He didn’t defend his use of dualistic language, by the way.
Issue number 1:
Dan seems to think that free will is like color: People might have some erroneous beliefs about it, but the experience of freedom and its attendant moral responsibilities can be understood in a similarly straightforward way through science. I think that free will is an illusion and that analogies to phenomena like color do not run through. A better analogy, also taken from the domain of vision, would liken free will to the sense that most of us have of visual continuity.
This discussion should not be dominated by analogies: Analogies are there to help thinking, but as arguments in and of themselves, it is weak thinking and bad philosophy.
While color vision survives close inspection, our conventional sense of visual continuity does not. The impression we have of seeing everything all at once, clearly, and without interruption is based on our not paying close attention to what it is like to see. I argue that the illusory nature of free will can also be noticed in this way. As with the illusion of visual continuity, the evidence of our confusion is neither far away nor deep within; rather, it is right on the surface of experience, almost too near to us to be seen.
Of course, we could take Dan’s approach and adjust the notion of “continuity” so that it better reflected the properties of human vision, giving us a new concept of seamless visual perception that is “worth wanting.”
What is important to see here is the sleight-of-hand move of first giving his own analogy, and then mapping it on the supposed view of Dennett. Just as you can see in the first quote, the analogy Dennett has apparently given (I haven’t read this from Dennett, but I haven’t read Elbow Room yet, so maybe he has expressed this analogy, though it is still weak to have this discussion dominated by mere analogies) is about colour. Then, like a thief in the night, silently, hoping that nobody notices, he adjusts Dennett’s analogy to suite his own purposes. This is intellectually dishonest.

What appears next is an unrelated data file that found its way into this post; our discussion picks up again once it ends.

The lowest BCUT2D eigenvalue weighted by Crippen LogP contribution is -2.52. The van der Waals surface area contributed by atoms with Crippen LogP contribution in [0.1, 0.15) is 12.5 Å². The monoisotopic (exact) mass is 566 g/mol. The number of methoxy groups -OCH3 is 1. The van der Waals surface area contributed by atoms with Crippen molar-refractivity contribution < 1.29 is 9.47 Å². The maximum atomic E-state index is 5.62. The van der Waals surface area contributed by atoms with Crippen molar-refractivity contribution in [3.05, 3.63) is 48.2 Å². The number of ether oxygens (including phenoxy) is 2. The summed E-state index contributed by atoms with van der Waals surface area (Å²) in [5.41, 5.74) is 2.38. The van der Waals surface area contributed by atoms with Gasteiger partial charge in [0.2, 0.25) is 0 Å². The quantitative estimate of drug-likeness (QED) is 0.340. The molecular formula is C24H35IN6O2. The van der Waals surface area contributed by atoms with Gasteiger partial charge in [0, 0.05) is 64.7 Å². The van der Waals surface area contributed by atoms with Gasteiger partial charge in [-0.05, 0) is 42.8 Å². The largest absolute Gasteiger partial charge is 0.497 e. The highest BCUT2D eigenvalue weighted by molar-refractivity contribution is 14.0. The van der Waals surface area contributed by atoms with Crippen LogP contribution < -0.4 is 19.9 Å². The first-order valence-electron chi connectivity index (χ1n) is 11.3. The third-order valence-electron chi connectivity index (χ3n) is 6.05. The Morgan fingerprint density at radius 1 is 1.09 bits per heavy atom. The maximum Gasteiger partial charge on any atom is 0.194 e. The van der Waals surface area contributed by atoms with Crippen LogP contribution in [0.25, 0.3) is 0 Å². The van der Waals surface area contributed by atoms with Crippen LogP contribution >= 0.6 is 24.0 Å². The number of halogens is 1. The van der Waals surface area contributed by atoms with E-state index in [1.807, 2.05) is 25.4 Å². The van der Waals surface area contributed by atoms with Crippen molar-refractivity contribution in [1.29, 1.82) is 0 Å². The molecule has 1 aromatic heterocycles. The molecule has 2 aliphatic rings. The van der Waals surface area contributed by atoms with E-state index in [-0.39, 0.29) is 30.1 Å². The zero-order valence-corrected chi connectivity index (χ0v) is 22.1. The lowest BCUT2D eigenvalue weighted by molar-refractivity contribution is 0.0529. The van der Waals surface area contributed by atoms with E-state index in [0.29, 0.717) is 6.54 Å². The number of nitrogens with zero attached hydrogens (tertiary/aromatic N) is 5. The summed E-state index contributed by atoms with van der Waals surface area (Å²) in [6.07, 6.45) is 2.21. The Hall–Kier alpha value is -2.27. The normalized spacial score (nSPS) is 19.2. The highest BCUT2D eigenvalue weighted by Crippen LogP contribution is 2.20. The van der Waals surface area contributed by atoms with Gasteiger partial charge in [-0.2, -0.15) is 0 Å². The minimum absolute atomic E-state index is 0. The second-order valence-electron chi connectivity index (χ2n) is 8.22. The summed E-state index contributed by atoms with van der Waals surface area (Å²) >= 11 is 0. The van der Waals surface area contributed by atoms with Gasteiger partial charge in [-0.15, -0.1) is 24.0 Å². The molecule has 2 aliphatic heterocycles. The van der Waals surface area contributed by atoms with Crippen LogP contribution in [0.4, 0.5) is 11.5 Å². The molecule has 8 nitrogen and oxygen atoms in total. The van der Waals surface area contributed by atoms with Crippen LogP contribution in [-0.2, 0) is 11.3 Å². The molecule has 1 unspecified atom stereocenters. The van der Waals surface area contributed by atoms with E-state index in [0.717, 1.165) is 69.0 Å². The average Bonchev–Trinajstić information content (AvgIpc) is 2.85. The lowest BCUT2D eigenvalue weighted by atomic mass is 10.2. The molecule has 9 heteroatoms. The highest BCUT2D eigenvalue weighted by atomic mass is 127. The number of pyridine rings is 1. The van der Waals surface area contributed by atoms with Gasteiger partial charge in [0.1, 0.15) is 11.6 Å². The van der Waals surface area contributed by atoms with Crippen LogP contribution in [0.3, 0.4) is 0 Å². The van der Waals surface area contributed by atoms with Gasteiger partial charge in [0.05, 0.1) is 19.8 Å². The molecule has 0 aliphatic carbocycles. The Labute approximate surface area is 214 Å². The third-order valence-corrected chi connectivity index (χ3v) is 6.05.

Now there’s a lot I agree with overall in what he wrote in response, and I can sympathize with the moral argument, but this is still wrong.
It seems to me that if something is clear in this case “Free Will” then it can not be argued. The thoughts on this post are certainly the products of good minds, yet there is nothing conclusive in these discussions that proves or disproves “free will” Can it not be said that a mind trying to decide between courses of action is a confused mind. When you are clear then you act, and face it one could never explore all the options the result would be paralysis . I think something needs to be understood prior do any discussions about human behavior, without understanding consciousness and what arises out of it all our talks are somewhat meaningless.
We do not understand consciousness - how it arises ,therefor or should I say hence these arguments.
There is no such thing as “Free Will”. It costs $11.69 at Amazon. The title is an oxymoron.